Memoirs of the Addams Administration 27.

The third attempt to “repeal and replace” the Affordable Care Act (ACA) has already died.  Last week, however, it seemed like it might work.  Senate Majority leader Mitch McConnell tried adding inducements to win back “moderate” Republican senators.  Senator Ted Cruz added a proposal to require insurance companies to sell one full “Obamacare” policy in return for the freedom to offer more stripped-down policies as well.[1]  As is now known, McConnell’s effort to pull in votes from the two wings of the Republican party failed.

It is worth noticing several points that were not well articulated in the commentary.  First, critics claimed that the Cruz proposal would trigger a flight from the ACA standard policies on the part of younger, healthier (and often lower income) people.  That is, the ACA created not just an “entitlement” for some, but an irksome burden for many others.  Second, late in the Obama administration, a federal court held that the money for the insurance subsidies does not come from any Congressional appropriation.  Hence spending that money is illegal.  The Trump administration has not stopped paying the subsidies or hurried the case to the Supreme Court.  It seems likely that this Court would affirm the lower court.  In that case, the subsidies would stop and the market places would encounter some turbulence.  Third, the Republican party alone did not put Donald Trump into the White House.  Many traditionally Democratic voters switched side to vote for him.  Letting Mitch McConnell and other mainstream Republican decide the form of a new health-care law works against the interests of Trump’s own base.  He might do better to actually try to lead in conjunction with the Republican “moderates” and whatever Democrats he can pry loose.

The latter may not be so far-fetched as it sounds.[2]  First, Democrats have been debating whether the embrace of Bernie Sanders by many Democrats amounted to a sugar high.[3]  After the triumph of marriage equality,[4] transgender rights became an important liberal cause.  There are a great many gay people, but not a lot of transgender people.  Certainly their rights deserve as much protection as do those of anyone else.  However, was it politically wise to unleash the whole force of right-minded contempt on the many people who have not yet reached the point now occupied by urban liberal opinion?[5]  Then, you don’t see a lot of “We Oppose Our Local Police” yard-signs out there.  There are about 1,000 police shootings of civilians every year.  Focusing on a few high-profile cases, no matter how egregious they appear at first glance, may not be a winner.[6]  Democrats are divided over these and other issues.  The current chaos inside the Republican Party offers some of them a chance to actually accomplish something.  Much would depend upon Trump deciding to be president and Democrats shifting toward pragmatism.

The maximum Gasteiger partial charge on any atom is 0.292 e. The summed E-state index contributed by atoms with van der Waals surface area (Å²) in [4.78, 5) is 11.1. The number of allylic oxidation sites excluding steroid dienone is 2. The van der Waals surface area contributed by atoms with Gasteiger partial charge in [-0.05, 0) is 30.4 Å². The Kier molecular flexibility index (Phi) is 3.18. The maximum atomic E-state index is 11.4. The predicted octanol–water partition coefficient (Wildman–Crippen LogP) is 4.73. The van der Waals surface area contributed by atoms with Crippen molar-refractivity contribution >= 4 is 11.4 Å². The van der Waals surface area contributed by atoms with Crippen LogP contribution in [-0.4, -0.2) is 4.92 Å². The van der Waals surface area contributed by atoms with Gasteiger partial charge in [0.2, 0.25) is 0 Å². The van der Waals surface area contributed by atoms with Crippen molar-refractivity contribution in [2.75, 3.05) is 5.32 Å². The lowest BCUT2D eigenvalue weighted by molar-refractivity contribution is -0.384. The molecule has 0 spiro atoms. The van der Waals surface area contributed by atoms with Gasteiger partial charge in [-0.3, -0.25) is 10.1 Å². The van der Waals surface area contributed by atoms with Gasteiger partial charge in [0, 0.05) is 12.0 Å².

[1] “Divided GOP haggles over health-care bill,” The Week, 21 July 2017, p. 5.

[2] “Democrats: Should they shift to the center?” The Week, 21 July 2017, p. 16.

[3] Meanwhile, in Venezuela,…

[4] Which I fully supported.  Why should gay people be the only ones with a socially-approved out?

[5] It is worth reflecting on how long it took for President Obama’s position on marriage equality to evolve.  An estimated 25 percent of people self-identify as liberals.  A recent survey of small town Americans reported that just over two-thirds of the respondents felt that they had different values from people in urban areas (probably why they’re still stuck in the boonies).  Almost as  many (56 percent) believe that the federal government does  more to help the cities than for people like them. “Poll Watch,” The Week, 30 June 2017, p. 17.  Hillary Clinton lost in the Electoral College, not in the popular vote.

[6] Of the 80 police officers arrested for fatal shootings since 2005, 28 have been convicted.  “Noted,” The Week, 30 June 2017, p. 16.  One can read this as a warning against a rush to judgement until all the facts come out.  Or you can read it as a sign that juries of ordinary citizens are reluctant to second-guess the police officers who protect their communities from other dangers.

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